Saga Education, the national nonprofit behind one of the most effective personalized tutoring programs in the country, conducted a study of students using five adaptive learning math platforms in Spring 2021 and determined that MATHia by Carnegie Learning was the leading program.
Saga Education is at the forefront of exploring ways to leverage human-guided tutoring in combination with adaptive online learning. In the Spring of 2021, six public high schools in New York City, Chicago, and Broward County, participated in a qualitative study to measure a range of questions across five dimensions: ease of use, usefulness in learning, development of conceptual understanding of math, support offered, and students’ sense of belonging. MATHia proved the highest rated platform overall, and, notably, when students were asked if they felt that the math platform was made for students like them, they ranked MATHia significantly higher than the rest.
“Technology plays a significant role in supporting the scale and growth of tutoring. Having adaptive learning solutions that are effective and that historically marginalized students feel were developed for them is central to our scaling effort,” said Krista Marks, Saga’s Chief Product Officer. After the study, Saga Education reached out to Carnegie Learning to begin a partnership together to improve how technology and tutoring work together to support learning.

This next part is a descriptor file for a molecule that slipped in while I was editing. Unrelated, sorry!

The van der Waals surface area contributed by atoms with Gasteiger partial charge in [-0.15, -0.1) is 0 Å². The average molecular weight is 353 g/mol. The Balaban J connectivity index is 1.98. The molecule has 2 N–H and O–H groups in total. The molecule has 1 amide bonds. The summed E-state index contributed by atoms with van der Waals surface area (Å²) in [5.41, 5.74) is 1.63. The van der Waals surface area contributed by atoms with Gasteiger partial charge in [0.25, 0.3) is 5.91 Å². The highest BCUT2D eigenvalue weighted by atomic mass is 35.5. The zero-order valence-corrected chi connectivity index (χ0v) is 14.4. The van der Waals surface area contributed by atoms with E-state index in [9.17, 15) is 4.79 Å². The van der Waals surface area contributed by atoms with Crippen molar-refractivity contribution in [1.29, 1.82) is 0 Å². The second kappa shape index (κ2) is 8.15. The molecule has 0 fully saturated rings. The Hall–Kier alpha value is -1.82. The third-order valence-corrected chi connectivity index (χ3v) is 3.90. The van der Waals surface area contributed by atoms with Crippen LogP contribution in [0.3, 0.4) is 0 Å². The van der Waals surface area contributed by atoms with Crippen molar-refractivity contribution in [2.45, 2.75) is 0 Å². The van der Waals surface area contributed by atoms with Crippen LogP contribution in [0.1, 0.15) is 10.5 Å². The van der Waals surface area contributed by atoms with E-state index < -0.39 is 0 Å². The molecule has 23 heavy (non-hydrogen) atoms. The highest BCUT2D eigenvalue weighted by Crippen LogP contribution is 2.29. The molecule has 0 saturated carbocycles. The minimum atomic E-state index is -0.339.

“The research indicates that MATHia is a high quality, conceptual platform that engages students and increases students’ success,” said Steve Ritter, Founder and Chief Scientist of Carnegie Learning. “We are so proud to have this further validation from Saga Education and as a result explore ways to collaborate with them going forward.
“We are pleased to be able to use an adaptive learning program that has data showing it is effective for our students,” said AJ Gutierrez, co-founder of Saga Education. “We look forward to the opportunity to work with Carnegie Learning to co-develop more innovative solutions that help Saga’s students succeed.”